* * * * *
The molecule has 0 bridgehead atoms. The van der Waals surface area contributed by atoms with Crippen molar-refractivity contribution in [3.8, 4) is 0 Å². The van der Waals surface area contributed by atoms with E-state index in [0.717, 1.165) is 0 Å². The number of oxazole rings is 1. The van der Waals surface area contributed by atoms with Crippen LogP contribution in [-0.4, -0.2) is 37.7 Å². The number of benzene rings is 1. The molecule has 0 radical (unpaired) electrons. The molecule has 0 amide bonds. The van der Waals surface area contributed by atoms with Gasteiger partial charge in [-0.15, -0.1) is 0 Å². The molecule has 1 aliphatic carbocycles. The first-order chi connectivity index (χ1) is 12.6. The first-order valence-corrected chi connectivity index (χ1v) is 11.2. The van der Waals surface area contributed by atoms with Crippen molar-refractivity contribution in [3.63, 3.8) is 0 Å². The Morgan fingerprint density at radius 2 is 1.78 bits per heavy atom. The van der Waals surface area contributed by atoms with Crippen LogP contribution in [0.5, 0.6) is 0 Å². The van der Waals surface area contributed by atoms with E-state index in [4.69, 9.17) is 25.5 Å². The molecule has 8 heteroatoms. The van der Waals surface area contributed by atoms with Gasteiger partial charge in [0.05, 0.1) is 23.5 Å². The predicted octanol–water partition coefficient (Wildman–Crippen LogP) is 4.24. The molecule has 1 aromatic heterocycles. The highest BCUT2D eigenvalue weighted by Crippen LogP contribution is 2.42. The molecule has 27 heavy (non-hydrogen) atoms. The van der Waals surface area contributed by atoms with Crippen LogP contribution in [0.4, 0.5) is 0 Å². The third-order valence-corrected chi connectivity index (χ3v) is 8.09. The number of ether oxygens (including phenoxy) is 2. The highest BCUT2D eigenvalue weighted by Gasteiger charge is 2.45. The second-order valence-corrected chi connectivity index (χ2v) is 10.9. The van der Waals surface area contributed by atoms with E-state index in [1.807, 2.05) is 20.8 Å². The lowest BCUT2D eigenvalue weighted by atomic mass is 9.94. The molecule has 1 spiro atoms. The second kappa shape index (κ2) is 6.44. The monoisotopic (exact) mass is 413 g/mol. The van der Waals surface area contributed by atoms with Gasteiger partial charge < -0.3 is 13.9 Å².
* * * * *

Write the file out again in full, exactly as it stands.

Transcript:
The molecule has 0 bridgehead atoms. The van der Waals surface area contributed by atoms with Crippen molar-refractivity contribution in [3.8, 4) is 0 Å². The van der Waals surface area contributed by atoms with E-state index in [0.717, 1.165) is 0 Å². The number of oxazole rings is 1. The van der Waals surface area contributed by atoms with Crippen LogP contribution in [-0.4, -0.2) is 37.7 Å². The number of benzene rings is 1. The molecule has 0 radical (unpaired) electrons. The molecule has 0 amide bonds. The van der Waals surface area contributed by atoms with Gasteiger partial charge in [-0.15, -0.1) is 0 Å². The molecule has 1 aliphatic carbocycles. The first-order chi connectivity index (χ1) is 12.6. The first-order valence-corrected chi connectivity index (χ1v) is 11.2. The van der Waals surface area contributed by atoms with Crippen molar-refractivity contribution in [3.63, 3.8) is 0 Å². The Morgan fingerprint density at radius 2 is 1.78 bits per heavy atom. The van der Waals surface area contributed by atoms with Crippen LogP contribution in [0.5, 0.6) is 0 Å². The van der Waals surface area contributed by atoms with E-state index in [4.69, 9.17) is 25.5 Å². The molecule has 8 heteroatoms. The van der Waals surface area contributed by atoms with Gasteiger partial charge in [0.05, 0.1) is 23.5 Å². The predicted octanol–water partition coefficient (Wildman–Crippen LogP) is 4.24. The molecule has 1 aromatic heterocycles. The highest BCUT2D eigenvalue weighted by Crippen LogP contribution is 2.42. The molecule has 27 heavy (non-hydrogen) atoms. The van der Waals surface area contributed by atoms with Crippen LogP contribution in [0.4, 0.5) is 0 Å². The third-order valence-corrected chi connectivity index (χ3v) is 8.09. The number of ether oxygens (including phenoxy) is 2. The highest BCUT2D eigenvalue weighted by Gasteiger charge is 2.45. The second-order valence-corrected chi connectivity index (χ2v) is 10.9. The van der Waals surface area contributed by atoms with E-state index in [1.807, 2.05) is 20.8 Å². The lowest BCUT2D eigenvalue weighted by atomic mass is 9.94. The molecule has 1 spiro atoms. The second kappa shape index (κ2) is 6.44. The monoisotopic (exact) mass is 413 g/mol. The van der Waals surface area contributed by atoms with Gasteiger partial charge < -0.3 is 13.9 Å².